# Homework Help: Help with trigonometric substitution

1. Feb 22, 2013

### ronybhai

1. The problem statement, all variables and given/known data

integral (1)/(x^2sqrt(36-x^2)

2. Relevant equations

3. The attempt at a solution
I found X=6sinθ dx=6cos
√(36-x^2)=√(36-sin^2θ)=6cosθ
i think the problem is that i am not getting integral of ∫csc^2θ

2. Feb 22, 2013

### Dick

You should. Show the rest of your work so someone can tell you where you went wrong.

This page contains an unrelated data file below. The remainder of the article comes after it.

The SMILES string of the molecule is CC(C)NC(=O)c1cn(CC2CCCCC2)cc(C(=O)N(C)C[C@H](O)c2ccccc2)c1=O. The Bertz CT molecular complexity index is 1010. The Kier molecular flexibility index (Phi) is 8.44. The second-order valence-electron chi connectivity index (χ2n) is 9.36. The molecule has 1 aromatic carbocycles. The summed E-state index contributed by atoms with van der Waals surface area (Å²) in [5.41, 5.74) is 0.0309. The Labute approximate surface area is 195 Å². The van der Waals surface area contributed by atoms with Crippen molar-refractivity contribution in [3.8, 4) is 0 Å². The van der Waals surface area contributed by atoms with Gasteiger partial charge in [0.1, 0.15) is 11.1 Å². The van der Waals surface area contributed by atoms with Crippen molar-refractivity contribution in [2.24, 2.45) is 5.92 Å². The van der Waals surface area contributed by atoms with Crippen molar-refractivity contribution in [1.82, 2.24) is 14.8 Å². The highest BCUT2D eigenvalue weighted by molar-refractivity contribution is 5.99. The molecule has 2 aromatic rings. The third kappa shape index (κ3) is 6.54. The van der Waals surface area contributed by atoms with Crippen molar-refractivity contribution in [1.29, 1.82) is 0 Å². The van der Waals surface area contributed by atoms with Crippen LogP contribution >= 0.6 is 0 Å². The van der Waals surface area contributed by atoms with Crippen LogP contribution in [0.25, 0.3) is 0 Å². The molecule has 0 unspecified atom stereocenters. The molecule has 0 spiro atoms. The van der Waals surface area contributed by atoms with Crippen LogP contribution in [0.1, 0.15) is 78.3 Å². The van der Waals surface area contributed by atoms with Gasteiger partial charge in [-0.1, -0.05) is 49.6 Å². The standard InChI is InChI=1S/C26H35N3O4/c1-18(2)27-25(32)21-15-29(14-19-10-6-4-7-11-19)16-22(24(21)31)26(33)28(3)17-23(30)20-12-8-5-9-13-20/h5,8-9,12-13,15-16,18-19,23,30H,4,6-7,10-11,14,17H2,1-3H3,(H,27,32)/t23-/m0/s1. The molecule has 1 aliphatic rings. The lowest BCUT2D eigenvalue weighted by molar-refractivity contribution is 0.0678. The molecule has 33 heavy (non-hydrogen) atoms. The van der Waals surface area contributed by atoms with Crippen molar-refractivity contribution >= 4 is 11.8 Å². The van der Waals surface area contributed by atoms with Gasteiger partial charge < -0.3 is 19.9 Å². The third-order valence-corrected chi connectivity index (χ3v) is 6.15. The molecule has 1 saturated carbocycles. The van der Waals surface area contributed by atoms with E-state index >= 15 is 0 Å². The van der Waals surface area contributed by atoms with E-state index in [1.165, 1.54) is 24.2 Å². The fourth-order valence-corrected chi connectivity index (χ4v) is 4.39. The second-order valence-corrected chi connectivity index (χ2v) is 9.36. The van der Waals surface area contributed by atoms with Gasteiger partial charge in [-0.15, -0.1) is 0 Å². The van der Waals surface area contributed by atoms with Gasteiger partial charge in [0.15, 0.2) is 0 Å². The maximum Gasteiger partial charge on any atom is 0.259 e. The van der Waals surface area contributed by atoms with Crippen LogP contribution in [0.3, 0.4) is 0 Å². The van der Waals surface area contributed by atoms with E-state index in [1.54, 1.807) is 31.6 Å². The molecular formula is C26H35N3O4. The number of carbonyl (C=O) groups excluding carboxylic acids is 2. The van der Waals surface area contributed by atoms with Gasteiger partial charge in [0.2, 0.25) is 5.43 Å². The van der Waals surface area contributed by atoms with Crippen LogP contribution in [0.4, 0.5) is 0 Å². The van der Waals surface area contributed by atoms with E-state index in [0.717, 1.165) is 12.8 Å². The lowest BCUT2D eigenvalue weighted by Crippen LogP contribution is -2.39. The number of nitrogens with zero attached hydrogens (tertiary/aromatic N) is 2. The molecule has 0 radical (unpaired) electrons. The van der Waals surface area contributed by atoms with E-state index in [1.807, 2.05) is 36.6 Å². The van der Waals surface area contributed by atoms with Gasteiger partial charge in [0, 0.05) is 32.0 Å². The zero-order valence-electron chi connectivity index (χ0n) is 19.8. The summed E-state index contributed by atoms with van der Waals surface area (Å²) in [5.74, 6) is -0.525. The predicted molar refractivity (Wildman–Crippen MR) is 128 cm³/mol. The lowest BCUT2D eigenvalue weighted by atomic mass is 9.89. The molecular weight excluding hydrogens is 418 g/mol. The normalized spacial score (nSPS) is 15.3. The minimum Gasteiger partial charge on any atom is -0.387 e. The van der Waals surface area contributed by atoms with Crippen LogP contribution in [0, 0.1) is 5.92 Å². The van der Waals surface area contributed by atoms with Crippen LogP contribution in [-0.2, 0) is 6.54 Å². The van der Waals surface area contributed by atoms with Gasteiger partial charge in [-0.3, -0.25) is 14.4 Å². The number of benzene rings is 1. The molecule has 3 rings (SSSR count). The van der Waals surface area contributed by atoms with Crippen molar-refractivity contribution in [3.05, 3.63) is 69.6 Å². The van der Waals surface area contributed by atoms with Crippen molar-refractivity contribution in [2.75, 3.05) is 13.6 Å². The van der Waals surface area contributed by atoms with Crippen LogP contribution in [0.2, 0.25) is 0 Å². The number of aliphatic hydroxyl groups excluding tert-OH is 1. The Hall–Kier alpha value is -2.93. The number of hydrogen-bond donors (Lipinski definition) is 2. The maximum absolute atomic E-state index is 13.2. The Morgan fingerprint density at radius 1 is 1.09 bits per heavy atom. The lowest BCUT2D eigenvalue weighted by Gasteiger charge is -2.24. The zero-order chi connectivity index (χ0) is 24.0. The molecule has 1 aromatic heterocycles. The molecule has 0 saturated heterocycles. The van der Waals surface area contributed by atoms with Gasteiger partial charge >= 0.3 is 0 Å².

3. Feb 22, 2013

### ronybhai

i know the answer which is -√(36-x^2)/36x+C

4. Feb 22, 2013

### Dick

That's not the rest of your work, that's what I asked for. You've got a cos(θ) and the numerator and cos(θ) in the denominator. They cancel. What's left?

5. Feb 22, 2013

### KDeep

The integral is -cotθ + C

6. Feb 22, 2013

### Dick

That's part of it. There's also a constant around. But like we were talking about in your last post there is a way to express -cot(arcsin(x/6)) as a function of x without any trig functions. That's what the books answer is.